DADE CITY — A celebrity milk-off and the Axe Women Loggers of Maine. Racing pigs and a Barnyard Revue. Whirling midway rides and the wafting aromas of fried dough, corn dogs and freshly baled hay.
The 70th annual Pasco County Fair kicks off Monday for a seven-day run, and organizers have been switching things up with hopes to entice visitors.
"It's been 70 years of homespun fun. We're trying to make it exciting and new for everyone," said fair general manager Clark Converse.
That means dusting off the entertainment schedule to replace some of the old with fresh, new acts and adjusting to things beyond the control of fair organizers — like the Pasco County schools schedule, which weighed heavily in the decision to cancel the parade this year.
Unlike in some years past, Monday — Presidents Day — is a school day for Pasco students. School bands would not be able to participate, the board of directors wrote on the fair Facebook page, and organizers would need to alter the traditional parade route to avoid traffic conflicts with school dismissal times and bus routes.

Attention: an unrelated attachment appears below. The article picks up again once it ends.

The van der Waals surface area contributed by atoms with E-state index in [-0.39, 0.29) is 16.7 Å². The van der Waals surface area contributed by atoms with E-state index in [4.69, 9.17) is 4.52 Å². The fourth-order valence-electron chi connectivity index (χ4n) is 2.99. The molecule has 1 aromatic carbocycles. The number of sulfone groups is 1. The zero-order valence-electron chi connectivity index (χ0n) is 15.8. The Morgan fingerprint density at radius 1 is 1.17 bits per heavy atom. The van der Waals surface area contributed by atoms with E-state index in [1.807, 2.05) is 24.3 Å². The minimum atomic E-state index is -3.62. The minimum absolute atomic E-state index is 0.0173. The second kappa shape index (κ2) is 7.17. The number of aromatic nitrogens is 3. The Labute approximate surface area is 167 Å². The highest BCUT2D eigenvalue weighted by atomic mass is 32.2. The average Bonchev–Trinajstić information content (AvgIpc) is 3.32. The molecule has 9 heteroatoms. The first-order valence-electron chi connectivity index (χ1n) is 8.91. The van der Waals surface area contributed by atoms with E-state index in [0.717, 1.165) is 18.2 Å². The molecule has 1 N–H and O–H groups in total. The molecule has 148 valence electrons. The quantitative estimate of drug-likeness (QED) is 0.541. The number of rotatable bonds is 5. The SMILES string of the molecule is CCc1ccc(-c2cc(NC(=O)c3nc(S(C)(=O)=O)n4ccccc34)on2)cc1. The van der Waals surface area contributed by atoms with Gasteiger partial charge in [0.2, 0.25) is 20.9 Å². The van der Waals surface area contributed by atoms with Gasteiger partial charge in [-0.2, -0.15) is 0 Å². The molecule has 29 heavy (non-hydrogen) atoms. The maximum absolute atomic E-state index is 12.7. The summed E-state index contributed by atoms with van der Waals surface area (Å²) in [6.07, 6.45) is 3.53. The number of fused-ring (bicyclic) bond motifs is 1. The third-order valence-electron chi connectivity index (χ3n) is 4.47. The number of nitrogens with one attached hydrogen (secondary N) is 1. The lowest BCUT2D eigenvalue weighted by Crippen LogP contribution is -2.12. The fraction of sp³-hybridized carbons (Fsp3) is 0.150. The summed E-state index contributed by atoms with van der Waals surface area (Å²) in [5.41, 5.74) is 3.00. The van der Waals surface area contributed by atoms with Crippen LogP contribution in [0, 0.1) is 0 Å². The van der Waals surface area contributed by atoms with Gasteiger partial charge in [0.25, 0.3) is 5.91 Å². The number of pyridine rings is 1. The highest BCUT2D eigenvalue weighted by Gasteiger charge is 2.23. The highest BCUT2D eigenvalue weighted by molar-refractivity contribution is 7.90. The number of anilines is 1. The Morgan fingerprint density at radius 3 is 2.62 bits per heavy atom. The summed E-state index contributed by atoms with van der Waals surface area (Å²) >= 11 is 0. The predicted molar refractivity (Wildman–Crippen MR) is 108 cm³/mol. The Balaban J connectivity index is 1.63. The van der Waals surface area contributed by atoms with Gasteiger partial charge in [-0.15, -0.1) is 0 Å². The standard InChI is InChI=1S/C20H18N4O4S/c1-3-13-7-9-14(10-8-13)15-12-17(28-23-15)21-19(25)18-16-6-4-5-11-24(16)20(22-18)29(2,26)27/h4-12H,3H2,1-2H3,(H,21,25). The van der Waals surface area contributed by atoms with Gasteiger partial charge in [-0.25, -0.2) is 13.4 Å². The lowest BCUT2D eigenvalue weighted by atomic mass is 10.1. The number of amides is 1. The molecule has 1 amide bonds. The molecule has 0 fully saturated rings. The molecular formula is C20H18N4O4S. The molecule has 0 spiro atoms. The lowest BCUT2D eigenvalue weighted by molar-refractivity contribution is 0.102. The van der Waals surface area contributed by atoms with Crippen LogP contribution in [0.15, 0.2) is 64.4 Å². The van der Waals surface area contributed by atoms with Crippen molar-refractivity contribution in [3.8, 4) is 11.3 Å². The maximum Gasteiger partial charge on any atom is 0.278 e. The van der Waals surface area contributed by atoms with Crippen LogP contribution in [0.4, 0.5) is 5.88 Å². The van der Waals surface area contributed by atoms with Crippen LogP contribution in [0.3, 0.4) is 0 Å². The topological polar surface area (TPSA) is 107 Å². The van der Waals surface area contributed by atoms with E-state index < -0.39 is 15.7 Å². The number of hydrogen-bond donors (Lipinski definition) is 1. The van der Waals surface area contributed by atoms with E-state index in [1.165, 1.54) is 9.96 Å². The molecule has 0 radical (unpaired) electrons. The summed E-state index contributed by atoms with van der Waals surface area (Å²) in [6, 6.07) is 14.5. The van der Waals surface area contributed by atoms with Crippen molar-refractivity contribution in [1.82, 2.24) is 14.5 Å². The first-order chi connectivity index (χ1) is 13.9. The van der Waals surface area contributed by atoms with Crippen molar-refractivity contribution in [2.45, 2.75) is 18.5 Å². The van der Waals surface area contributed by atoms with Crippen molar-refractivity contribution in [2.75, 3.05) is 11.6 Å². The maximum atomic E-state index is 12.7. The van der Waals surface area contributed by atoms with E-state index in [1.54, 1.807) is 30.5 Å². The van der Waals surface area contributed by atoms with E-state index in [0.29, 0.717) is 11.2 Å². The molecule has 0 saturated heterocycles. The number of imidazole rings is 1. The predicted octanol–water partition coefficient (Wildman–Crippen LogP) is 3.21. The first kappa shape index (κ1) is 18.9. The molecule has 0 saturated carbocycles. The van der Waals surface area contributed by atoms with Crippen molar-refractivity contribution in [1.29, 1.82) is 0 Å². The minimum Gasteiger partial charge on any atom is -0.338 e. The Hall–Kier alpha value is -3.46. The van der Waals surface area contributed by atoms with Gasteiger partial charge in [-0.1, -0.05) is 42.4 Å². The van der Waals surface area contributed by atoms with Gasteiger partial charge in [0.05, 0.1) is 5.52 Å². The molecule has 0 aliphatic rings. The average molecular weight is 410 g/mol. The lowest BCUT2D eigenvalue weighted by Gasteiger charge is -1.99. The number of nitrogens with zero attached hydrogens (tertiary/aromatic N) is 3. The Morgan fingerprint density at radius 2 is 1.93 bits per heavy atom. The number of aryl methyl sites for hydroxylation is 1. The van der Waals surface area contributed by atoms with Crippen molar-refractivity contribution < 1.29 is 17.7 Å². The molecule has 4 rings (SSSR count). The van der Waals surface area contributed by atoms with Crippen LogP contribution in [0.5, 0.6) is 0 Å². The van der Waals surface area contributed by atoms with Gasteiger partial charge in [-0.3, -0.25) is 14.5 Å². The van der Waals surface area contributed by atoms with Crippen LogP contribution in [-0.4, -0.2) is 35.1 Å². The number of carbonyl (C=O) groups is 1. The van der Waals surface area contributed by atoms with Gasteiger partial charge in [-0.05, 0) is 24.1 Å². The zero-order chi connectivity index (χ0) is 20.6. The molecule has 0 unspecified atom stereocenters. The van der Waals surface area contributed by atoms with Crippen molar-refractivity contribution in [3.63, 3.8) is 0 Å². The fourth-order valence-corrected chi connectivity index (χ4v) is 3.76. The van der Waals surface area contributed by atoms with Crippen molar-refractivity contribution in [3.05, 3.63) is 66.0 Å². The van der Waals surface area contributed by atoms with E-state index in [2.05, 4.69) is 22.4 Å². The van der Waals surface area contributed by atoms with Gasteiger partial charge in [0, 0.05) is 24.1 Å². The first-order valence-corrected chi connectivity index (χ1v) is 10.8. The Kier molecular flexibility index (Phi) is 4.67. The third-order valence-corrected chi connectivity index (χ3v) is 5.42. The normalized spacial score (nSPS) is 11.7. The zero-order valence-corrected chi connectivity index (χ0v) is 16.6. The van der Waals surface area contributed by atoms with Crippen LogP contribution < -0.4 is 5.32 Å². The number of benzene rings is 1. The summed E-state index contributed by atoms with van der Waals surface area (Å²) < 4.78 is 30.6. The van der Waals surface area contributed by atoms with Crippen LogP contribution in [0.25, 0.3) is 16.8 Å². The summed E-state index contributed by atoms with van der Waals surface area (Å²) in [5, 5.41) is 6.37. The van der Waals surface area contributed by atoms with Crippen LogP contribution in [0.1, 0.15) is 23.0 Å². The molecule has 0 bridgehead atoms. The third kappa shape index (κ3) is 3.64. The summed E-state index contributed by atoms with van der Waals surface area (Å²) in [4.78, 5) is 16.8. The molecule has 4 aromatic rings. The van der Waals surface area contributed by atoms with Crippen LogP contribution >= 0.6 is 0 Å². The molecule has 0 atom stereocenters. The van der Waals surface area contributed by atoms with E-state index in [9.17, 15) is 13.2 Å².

"We were bound and determined to have a parade, and we tried," Converse said. "It just didn't work out."
Even so, there will be plenty to take in.
Fairgoers can count on the enduring staples of an event that is centered on agriculture education — the hay-baling contest, the celebrity milk-off, the weekend rodeo and an impressive number of student showings in the livestock and plant shows and sales.
"It's all about ag and hands-on, down-on-the-farm learning skills," Converse said, adding that a new offering called the Barnyard Revue will entertain while it educates youngsters about farm life.
Another holdover: Robinson's Racing Pigs and Paddling Porkers.
"The racing pigs are coming back because you can't get rid of the racing pigs because everybody wants to see the racing pigs," Converse said.
New to the entertainment lineup are two gospel groups, the Triumphant Quartet and the Sound (Rob Mills Family); Lizzy the Dream Girl Hypnosis Show, and the Axe Women Loggers of Maine, who will be displaying their chopping, crosscutting and sawing skills on the Ag Stage.
"This is a break from the ordinary," said Converse, a 35-year volunteer at the fair.
Not that there haven't been loggers before. There was a Canadian men's group about 25 years ago, he recalled.
"We're hoping that the twist on the perception on lumberjacks will intrigue people to come out," he said. "It looks like it's going to be very entertaining."
Contact Michele Miller at [email protected] Follow at Michele Miller52.